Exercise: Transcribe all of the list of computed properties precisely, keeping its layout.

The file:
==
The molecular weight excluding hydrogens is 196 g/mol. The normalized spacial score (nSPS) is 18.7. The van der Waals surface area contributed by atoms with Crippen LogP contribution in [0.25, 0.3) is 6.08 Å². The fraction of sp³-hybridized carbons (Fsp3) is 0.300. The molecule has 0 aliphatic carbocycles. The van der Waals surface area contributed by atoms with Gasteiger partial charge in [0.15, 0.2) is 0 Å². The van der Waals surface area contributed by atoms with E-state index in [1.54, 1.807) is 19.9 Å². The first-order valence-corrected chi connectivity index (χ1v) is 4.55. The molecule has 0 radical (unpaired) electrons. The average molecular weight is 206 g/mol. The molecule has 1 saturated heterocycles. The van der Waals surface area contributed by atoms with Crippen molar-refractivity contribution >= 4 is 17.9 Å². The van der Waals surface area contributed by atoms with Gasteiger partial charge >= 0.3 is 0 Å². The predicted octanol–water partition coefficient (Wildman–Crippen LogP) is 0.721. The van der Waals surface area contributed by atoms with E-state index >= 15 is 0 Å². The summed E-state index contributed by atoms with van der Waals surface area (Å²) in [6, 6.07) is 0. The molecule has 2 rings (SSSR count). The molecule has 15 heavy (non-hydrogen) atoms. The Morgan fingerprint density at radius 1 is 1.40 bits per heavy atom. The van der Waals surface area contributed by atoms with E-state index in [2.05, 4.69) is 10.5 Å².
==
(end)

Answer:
The molecular weight excluding hydrogens is 196 g/mol. The normalized spacial score (nSPS) is 18.7. The van der Waals surface area contributed by atoms with Crippen LogP contribution in [0.25, 0.3) is 6.08 Å². The fraction of sp³-hybridized carbons (Fsp3) is 0.300. The molecule has 0 aliphatic carbocycles. The van der Waals surface area contributed by atoms with Gasteiger partial charge in [0.15, 0.2) is 0 Å². The van der Waals surface area contributed by atoms with E-state index in [1.54, 1.807) is 19.9 Å². The first-order valence-corrected chi connectivity index (χ1v) is 4.55. The molecule has 0 radical (unpaired) electrons. The average molecular weight is 206 g/mol. The molecule has 1 saturated heterocycles. The van der Waals surface area contributed by atoms with Crippen molar-refractivity contribution >= 4 is 17.9 Å². The van der Waals surface area contributed by atoms with Gasteiger partial charge >= 0.3 is 0 Å². The predicted octanol–water partition coefficient (Wildman–Crippen LogP) is 0.721. The van der Waals surface area contributed by atoms with E-state index >= 15 is 0 Å². The summed E-state index contributed by atoms with van der Waals surface area (Å²) in [6, 6.07) is 0. The molecule has 2 rings (SSSR count). The molecule has 15 heavy (non-hydrogen) atoms. The Morgan fingerprint density at radius 1 is 1.40 bits per heavy atom. The van der Waals surface area contributed by atoms with E-state index in [2.05, 4.69) is 10.5 Å².